All of this is why, when I work with kids, I emphasize the importance of revision. Every presentation I give, every workshop I hold — there is always a discussion of revision, often an in-depth one, and I regularly do exercises to help make this essential part of the writing process more approachable and enjoyable. Typically, the teachers of the kids I work with are extremely grateful for all this. Revision, they say, is something their students usually don’t want to talk about, much less do. But revision isn’t just an essential part of the writing process — it’s an essential part of the creative process. Any kind of creation.
If you follow me here and/or elsewhere, you’re no doubt aware that I’m an advocate for visual learners, and that I believe that visual literacy does not get the respect and attention it deserves in our schools and classrooms (though there are plenty of incredible teachers fighting against that trend, and I’m honored to call so many of them colleagues and friends).
As kids, we all draw. We draw long before we can write. And mark-making — even that done by a toddler — is a form of expression, an attempt at communication. But something happens as we grow older. So many of us stop drawing. And for some reason that is frustratingly unfathomable to me, we begin to believe that drawing, that visual expression and communication is something we either can or can’t do. It’s an either/or. We’re either born with it or we’re not.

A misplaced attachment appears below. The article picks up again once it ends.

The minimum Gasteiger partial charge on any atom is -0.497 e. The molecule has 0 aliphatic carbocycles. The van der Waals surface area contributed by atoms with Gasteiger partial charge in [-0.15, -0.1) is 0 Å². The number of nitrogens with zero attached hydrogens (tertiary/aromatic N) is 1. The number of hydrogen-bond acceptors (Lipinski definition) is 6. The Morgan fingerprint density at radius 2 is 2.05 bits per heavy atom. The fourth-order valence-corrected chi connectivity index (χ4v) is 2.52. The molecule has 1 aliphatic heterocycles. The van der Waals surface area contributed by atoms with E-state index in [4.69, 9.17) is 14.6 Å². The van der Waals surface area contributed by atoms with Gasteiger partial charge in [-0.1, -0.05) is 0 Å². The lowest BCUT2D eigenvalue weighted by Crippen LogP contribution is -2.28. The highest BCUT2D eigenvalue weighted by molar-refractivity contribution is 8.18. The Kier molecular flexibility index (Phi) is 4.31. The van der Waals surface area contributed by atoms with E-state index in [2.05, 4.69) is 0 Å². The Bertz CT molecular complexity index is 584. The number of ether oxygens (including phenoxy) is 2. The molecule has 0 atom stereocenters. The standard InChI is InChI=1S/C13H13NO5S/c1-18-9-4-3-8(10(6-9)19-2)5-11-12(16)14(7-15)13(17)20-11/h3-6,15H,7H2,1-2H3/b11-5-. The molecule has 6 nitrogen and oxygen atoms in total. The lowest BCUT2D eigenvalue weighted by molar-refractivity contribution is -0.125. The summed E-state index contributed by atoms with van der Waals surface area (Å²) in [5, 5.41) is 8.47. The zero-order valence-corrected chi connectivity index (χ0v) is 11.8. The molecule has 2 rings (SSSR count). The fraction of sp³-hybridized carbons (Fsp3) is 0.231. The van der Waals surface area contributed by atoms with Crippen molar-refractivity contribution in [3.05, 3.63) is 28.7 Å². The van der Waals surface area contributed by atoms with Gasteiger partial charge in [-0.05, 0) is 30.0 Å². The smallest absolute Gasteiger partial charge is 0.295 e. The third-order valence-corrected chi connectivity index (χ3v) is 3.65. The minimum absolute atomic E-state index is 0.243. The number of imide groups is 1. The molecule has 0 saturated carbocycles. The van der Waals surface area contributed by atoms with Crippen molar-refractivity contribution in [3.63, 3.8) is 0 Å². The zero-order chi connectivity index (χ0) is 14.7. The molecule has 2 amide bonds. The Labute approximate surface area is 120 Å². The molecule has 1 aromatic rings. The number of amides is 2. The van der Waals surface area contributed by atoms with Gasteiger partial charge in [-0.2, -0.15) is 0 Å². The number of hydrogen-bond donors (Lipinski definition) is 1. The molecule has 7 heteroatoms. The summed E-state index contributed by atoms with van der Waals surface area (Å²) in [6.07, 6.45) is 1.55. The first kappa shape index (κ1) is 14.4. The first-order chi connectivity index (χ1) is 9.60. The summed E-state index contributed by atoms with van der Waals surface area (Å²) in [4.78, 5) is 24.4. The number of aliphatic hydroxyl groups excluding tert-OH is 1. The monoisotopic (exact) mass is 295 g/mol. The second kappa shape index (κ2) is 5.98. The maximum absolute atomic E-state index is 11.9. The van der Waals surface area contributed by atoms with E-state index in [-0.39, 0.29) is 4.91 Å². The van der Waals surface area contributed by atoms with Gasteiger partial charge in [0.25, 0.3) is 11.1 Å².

And all of this is why, when I work with kids and adults, I emphasize the importance of revision in illustration. Because somewhere or other, as we age, we’re disabused of the notion that an author can effortlessly write an entire novel in an afternoon. But the same can’t be said of the myths that get built up around illustrators, or even just people who can, and do, draw — people who, in other words, can express themselves and communicate clearly with images as opposed to, or in addition to, words.
Recently, to try and further dispel some of these myths, I shared on social media a bit about just how much work goes into the creation of the art for a book cover. Again, if you follow me here and/or elsewhere, you’ve no doubt seen this:
This, of course, is the cover of Give This Book a Title, my first activity book (which comes THIS Tuesday, December 15th, by the way!). And this artwork — just like every single illustration inside the book — was the end product of a long process, one filled with revision and all the things that come along with it (the missteps and mistakes, the detours and doubts).
The process began, more or less, here (I say “more or less” because even this rough drawing was revised many times before it was passed along):